Giftedness exists, though certain traits are not equally valued by all cultures, different signs can be seen worldwide. The National Association for Gifted Children (NAGC) defines giftedness as performing or having the capability to perform at a level that is higher than others in one or more disciplines who have the same age, experience, and surroundings. Hence, learners with giftedness need education modifications to help them reach their potential during their school experience(s). NAGC furthers that giftedness represents every racial, ethnic, and cultural group as well as every economic class; requires adequate access to suitable learning opportunities in order to reach full potential; involves learning and processing issues that need for specialist treatment; and varied accommodation based on evolving needs. Regarding its history, Lewis Terman, an American psychologist, initiated a study of more than 1,500 gifted children (with IQ scores above 140) in 1921. He observed that the participants had higher achievement motivation, and mental and social adjustment.
Giftedness tends to run in families; it is seen as a biologically rooted label. However, studies have shown that high intellectual development is the product of both nature (genetics) and nurture (environment). Thus, references to “high-IQ genes” are misnomers since distinct traits also depend on certain environmental factors (NAGC, 2016). Moreover, giftedness is neurodivergent, it involves brain structure, functioning, and chemistry differences which result to cognitive, emotional, and sensory variances (Matthews, 2021).
Five Characteristics of Giftedness
The following traits under each dimension are common among gifted individuals; however, it is important to note that each person with giftedness has his own distinct characteristics (Bainbridge, 2021; Raising Children Network Limited, 2022; Munson, 2022; Elliott, 2021; Davidson Institute, 2021):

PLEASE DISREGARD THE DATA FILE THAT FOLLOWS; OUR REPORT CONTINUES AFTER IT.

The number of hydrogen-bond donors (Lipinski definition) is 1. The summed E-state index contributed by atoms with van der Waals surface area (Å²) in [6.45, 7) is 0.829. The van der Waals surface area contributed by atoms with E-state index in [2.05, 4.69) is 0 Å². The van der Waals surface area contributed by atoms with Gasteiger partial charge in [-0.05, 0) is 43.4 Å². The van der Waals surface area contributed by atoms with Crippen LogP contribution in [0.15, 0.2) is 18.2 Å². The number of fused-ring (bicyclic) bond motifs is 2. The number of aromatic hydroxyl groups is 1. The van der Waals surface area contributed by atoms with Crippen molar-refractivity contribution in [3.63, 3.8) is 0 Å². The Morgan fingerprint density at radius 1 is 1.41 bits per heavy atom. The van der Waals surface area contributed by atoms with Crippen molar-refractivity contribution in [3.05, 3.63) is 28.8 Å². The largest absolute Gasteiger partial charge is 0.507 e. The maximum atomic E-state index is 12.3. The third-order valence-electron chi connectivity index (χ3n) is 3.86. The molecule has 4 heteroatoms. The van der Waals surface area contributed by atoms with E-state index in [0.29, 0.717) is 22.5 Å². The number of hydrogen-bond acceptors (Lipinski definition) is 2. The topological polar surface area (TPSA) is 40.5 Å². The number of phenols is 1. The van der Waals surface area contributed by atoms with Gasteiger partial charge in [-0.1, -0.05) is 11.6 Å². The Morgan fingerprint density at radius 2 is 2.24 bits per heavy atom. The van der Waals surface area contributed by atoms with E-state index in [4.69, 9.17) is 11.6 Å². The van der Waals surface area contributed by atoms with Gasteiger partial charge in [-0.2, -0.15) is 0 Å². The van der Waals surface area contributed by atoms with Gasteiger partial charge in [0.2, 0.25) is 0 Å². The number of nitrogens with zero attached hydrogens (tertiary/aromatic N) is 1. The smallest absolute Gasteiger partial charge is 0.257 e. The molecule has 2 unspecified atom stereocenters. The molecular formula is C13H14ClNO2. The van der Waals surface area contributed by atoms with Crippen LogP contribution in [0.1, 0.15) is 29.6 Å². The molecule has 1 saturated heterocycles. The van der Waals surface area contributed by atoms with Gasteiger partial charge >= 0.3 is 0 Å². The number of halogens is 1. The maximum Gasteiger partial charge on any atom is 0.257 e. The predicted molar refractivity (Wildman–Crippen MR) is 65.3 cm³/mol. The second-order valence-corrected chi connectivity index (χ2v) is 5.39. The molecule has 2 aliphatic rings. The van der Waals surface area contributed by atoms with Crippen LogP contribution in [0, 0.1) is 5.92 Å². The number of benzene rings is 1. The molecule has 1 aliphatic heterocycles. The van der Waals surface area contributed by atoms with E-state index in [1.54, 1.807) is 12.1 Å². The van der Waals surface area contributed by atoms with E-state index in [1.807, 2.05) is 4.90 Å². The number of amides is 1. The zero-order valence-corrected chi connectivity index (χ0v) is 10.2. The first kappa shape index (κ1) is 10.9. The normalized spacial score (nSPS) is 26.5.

Evidently higher intellectual quotient than their peers
This is demonstrated by advanced language, abstract thinking, problem solving, reading, reasoning, and memory skills. Gifted individuals are also usually curious, observant, quirky, and attentive. For instance, they may learn very quickly, ask sharp questions, and have extremely good memory.
Regarding IQ scores, these are the five levels of giftedness (Munson, 2022):
|Level 1: Moderately Gifted||120-129||They can do simple math by age 3 and read 2 to 3 years above their level by age 7.|
|Level 2: Highly Gifted||130-135||They can count from1 to 5 by age 2, know a number of sight words by age 4, and can feel frustrated by the slow pace of school by age 6 to 7.|
|Level 3: Exceptionally Gifted||136-140||They question the existence of fictional figures (i.e., Tooth Fairy, Santa Clause, etc.) by age 3 to 4, have significant interest in mazes from ages 2 to 5, and read 2 to 5 years beyond their level by age 6. Level 4: Exceptionally to Profoundly Gifted 141 and above They know the whole alphabet by 15 to 22 months, read by age 5, play adult level board and card games by age 5 ½ , and can attend college as early as ages 10 to 12.|
|Level 5: Profoundly Gifted||145 and above||They were alert at birth (or soon after), half spoke well before age 1, spontaneously read by age 4 to 5, understood match concepts by age 3, and read at least 6 years beyond grade level by age 6.|
*It is important to note that other sources specify different ranges, for instance, others classify mildly gifted as 115 to 130, moderately gifted as 130 to 145, highly gifted as 145 to 160, and profoundly gifted as 160 or higher.